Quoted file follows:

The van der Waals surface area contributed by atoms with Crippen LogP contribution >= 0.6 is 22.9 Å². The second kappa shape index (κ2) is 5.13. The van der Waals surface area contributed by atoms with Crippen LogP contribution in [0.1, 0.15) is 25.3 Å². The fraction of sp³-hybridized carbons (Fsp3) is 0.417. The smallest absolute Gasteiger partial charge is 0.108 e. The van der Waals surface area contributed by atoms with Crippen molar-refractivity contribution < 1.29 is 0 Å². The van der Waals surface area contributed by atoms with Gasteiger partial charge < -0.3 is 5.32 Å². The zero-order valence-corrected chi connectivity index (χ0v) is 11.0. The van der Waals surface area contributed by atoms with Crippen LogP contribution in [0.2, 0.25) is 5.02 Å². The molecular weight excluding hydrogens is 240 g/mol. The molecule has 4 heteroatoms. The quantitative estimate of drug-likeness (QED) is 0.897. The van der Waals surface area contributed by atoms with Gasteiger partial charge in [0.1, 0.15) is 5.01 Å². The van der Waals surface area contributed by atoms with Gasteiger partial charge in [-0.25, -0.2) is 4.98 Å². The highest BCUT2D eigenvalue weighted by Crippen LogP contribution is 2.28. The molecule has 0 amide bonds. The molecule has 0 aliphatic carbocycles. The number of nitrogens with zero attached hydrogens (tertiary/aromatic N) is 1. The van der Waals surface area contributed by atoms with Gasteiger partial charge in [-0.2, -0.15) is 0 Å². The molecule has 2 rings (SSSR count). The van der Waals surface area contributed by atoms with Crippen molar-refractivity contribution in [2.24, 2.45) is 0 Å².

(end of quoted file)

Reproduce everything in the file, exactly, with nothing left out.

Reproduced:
The van der Waals surface area contributed by atoms with Crippen LogP contribution >= 0.6 is 22.9 Å². The second kappa shape index (κ2) is 5.13. The van der Waals surface area contributed by atoms with Crippen LogP contribution in [0.1, 0.15) is 25.3 Å². The fraction of sp³-hybridized carbons (Fsp3) is 0.417. The smallest absolute Gasteiger partial charge is 0.108 e. The van der Waals surface area contributed by atoms with Crippen molar-refractivity contribution < 1.29 is 0 Å². The van der Waals surface area contributed by atoms with Gasteiger partial charge < -0.3 is 5.32 Å². The zero-order valence-corrected chi connectivity index (χ0v) is 11.0. The van der Waals surface area contributed by atoms with Crippen LogP contribution in [0.2, 0.25) is 5.02 Å². The molecular weight excluding hydrogens is 240 g/mol. The molecule has 4 heteroatoms. The quantitative estimate of drug-likeness (QED) is 0.897. The van der Waals surface area contributed by atoms with Gasteiger partial charge in [0.1, 0.15) is 5.01 Å². The van der Waals surface area contributed by atoms with Gasteiger partial charge in [-0.25, -0.2) is 4.98 Å². The highest BCUT2D eigenvalue weighted by Crippen LogP contribution is 2.28. The molecule has 0 amide bonds. The molecule has 0 aliphatic carbocycles. The number of nitrogens with zero attached hydrogens (tertiary/aromatic N) is 1. The van der Waals surface area contributed by atoms with Gasteiger partial charge in [-0.2, -0.15) is 0 Å². The molecule has 2 rings (SSSR count). The van der Waals surface area contributed by atoms with Crippen molar-refractivity contribution in [2.24, 2.45) is 0 Å².